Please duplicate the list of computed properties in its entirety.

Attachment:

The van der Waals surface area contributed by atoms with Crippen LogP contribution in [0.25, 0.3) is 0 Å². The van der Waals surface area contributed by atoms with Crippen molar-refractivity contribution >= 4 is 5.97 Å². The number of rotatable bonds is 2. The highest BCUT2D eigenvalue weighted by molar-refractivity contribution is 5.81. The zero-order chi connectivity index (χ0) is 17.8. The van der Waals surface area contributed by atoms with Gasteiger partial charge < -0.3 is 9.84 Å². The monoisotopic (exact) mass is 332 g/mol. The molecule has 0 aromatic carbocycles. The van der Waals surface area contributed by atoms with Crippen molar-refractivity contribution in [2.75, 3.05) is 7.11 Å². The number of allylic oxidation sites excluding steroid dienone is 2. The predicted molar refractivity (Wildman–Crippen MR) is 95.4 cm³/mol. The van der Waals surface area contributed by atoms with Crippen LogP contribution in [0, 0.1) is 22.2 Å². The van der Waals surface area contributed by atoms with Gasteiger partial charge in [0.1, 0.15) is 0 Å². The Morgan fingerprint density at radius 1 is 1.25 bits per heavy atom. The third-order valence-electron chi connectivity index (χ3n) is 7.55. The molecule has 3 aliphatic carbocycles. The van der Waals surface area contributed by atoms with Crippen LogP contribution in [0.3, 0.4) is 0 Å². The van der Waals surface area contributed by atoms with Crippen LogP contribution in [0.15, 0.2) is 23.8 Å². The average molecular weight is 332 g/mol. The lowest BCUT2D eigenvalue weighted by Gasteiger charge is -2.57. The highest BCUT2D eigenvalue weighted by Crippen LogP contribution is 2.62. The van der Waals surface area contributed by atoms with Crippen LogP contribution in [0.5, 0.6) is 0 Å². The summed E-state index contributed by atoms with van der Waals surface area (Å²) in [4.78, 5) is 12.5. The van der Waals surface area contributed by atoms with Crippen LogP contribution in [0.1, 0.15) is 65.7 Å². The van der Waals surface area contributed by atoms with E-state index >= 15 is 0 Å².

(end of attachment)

The van der Waals surface area contributed by atoms with Crippen LogP contribution in [0.25, 0.3) is 0 Å². The van der Waals surface area contributed by atoms with Crippen molar-refractivity contribution >= 4 is 5.97 Å². The number of rotatable bonds is 2. The highest BCUT2D eigenvalue weighted by molar-refractivity contribution is 5.81. The zero-order chi connectivity index (χ0) is 17.8. The van der Waals surface area contributed by atoms with Gasteiger partial charge < -0.3 is 9.84 Å². The monoisotopic (exact) mass is 332 g/mol. The molecule has 0 aromatic carbocycles. The van der Waals surface area contributed by atoms with Crippen molar-refractivity contribution in [2.75, 3.05) is 7.11 Å². The number of allylic oxidation sites excluding steroid dienone is 2. The predicted molar refractivity (Wildman–Crippen MR) is 95.4 cm³/mol. The van der Waals surface area contributed by atoms with Crippen LogP contribution in [0, 0.1) is 22.2 Å². The van der Waals surface area contributed by atoms with Gasteiger partial charge in [0.1, 0.15) is 0 Å². The Morgan fingerprint density at radius 1 is 1.25 bits per heavy atom. The third-order valence-electron chi connectivity index (χ3n) is 7.55. The molecule has 3 aliphatic carbocycles. The van der Waals surface area contributed by atoms with Crippen LogP contribution in [0.3, 0.4) is 0 Å². The van der Waals surface area contributed by atoms with Crippen LogP contribution in [0.15, 0.2) is 23.8 Å². The average molecular weight is 332 g/mol. The lowest BCUT2D eigenvalue weighted by Gasteiger charge is -2.57. The highest BCUT2D eigenvalue weighted by Crippen LogP contribution is 2.62. The van der Waals surface area contributed by atoms with Crippen LogP contribution in [0.5, 0.6) is 0 Å². The summed E-state index contributed by atoms with van der Waals surface area (Å²) in [4.78, 5) is 12.5. The van der Waals surface area contributed by atoms with Crippen LogP contribution in [0.1, 0.15) is 65.7 Å². The van der Waals surface area contributed by atoms with E-state index >= 15 is 0 Å².